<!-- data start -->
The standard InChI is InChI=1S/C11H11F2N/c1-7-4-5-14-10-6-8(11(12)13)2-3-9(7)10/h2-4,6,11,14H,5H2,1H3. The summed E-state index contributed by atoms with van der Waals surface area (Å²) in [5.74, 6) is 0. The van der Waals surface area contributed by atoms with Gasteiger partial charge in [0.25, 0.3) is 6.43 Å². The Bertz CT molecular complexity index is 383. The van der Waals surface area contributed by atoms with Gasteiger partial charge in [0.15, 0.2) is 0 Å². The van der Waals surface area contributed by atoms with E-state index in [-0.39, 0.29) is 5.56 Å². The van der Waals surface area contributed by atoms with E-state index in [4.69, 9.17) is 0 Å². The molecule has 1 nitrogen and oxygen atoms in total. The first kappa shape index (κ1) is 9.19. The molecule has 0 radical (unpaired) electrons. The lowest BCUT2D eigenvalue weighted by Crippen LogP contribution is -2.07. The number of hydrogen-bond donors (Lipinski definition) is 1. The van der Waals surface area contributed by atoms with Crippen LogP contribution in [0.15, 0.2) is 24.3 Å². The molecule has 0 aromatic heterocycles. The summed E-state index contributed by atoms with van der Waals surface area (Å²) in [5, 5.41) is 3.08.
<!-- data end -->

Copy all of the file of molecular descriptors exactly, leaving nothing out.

The standard InChI is InChI=1S/C11H11F2N/c1-7-4-5-14-10-6-8(11(12)13)2-3-9(7)10/h2-4,6,11,14H,5H2,1H3. The summed E-state index contributed by atoms with van der Waals surface area (Å²) in [5.74, 6) is 0. The van der Waals surface area contributed by atoms with Gasteiger partial charge in [0.25, 0.3) is 6.43 Å². The Bertz CT molecular complexity index is 383. The van der Waals surface area contributed by atoms with Gasteiger partial charge in [0.15, 0.2) is 0 Å². The van der Waals surface area contributed by atoms with E-state index in [-0.39, 0.29) is 5.56 Å². The van der Waals surface area contributed by atoms with E-state index in [4.69, 9.17) is 0 Å². The molecule has 1 nitrogen and oxygen atoms in total. The first kappa shape index (κ1) is 9.19. The molecule has 0 radical (unpaired) electrons. The lowest BCUT2D eigenvalue weighted by Crippen LogP contribution is -2.07. The number of hydrogen-bond donors (Lipinski definition) is 1. The van der Waals surface area contributed by atoms with Crippen LogP contribution in [0.15, 0.2) is 24.3 Å². The molecule has 0 aromatic heterocycles. The summed E-state index contributed by atoms with van der Waals surface area (Å²) in [5, 5.41) is 3.08.